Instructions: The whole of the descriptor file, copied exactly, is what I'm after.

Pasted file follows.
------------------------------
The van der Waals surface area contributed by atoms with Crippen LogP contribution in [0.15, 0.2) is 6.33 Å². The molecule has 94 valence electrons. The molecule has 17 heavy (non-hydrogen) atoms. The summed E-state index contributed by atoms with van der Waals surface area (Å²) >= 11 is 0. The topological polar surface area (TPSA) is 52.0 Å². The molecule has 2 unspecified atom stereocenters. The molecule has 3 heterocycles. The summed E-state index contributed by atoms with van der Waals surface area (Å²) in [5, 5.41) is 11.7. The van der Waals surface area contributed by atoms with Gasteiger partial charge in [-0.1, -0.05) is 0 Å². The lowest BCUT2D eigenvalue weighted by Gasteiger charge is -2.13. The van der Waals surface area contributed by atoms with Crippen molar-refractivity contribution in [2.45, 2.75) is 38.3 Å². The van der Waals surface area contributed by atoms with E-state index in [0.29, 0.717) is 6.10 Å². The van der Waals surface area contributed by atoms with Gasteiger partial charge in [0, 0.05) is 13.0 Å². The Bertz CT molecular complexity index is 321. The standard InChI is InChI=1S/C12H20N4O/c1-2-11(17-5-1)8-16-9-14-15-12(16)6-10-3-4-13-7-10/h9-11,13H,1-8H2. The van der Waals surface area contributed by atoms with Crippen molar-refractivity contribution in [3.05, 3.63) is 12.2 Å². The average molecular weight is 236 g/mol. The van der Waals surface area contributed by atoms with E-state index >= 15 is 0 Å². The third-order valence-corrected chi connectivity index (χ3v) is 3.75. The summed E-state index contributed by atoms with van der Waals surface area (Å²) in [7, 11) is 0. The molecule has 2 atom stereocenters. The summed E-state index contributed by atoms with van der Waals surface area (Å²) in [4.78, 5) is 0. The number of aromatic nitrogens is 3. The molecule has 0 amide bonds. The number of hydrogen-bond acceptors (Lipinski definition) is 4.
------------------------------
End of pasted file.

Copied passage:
The van der Waals surface area contributed by atoms with Crippen LogP contribution in [0.15, 0.2) is 6.33 Å². The molecule has 94 valence electrons. The molecule has 17 heavy (non-hydrogen) atoms. The summed E-state index contributed by atoms with van der Waals surface area (Å²) >= 11 is 0. The topological polar surface area (TPSA) is 52.0 Å². The molecule has 2 unspecified atom stereocenters. The molecule has 3 heterocycles. The summed E-state index contributed by atoms with van der Waals surface area (Å²) in [5, 5.41) is 11.7. The van der Waals surface area contributed by atoms with Gasteiger partial charge in [-0.1, -0.05) is 0 Å². The lowest BCUT2D eigenvalue weighted by Gasteiger charge is -2.13. The van der Waals surface area contributed by atoms with Crippen molar-refractivity contribution in [2.45, 2.75) is 38.3 Å². The van der Waals surface area contributed by atoms with E-state index in [0.29, 0.717) is 6.10 Å². The van der Waals surface area contributed by atoms with Gasteiger partial charge in [0, 0.05) is 13.0 Å². The Bertz CT molecular complexity index is 321. The standard InChI is InChI=1S/C12H20N4O/c1-2-11(17-5-1)8-16-9-14-15-12(16)6-10-3-4-13-7-10/h9-11,13H,1-8H2. The van der Waals surface area contributed by atoms with Crippen molar-refractivity contribution in [3.05, 3.63) is 12.2 Å². The average molecular weight is 236 g/mol. The van der Waals surface area contributed by atoms with E-state index >= 15 is 0 Å². The third-order valence-corrected chi connectivity index (χ3v) is 3.75. The summed E-state index contributed by atoms with van der Waals surface area (Å²) in [7, 11) is 0. The molecule has 2 atom stereocenters. The summed E-state index contributed by atoms with van der Waals surface area (Å²) in [4.78, 5) is 0. The number of aromatic nitrogens is 3. The molecule has 0 amide bonds. The number of hydrogen-bond acceptors (Lipinski definition) is 4.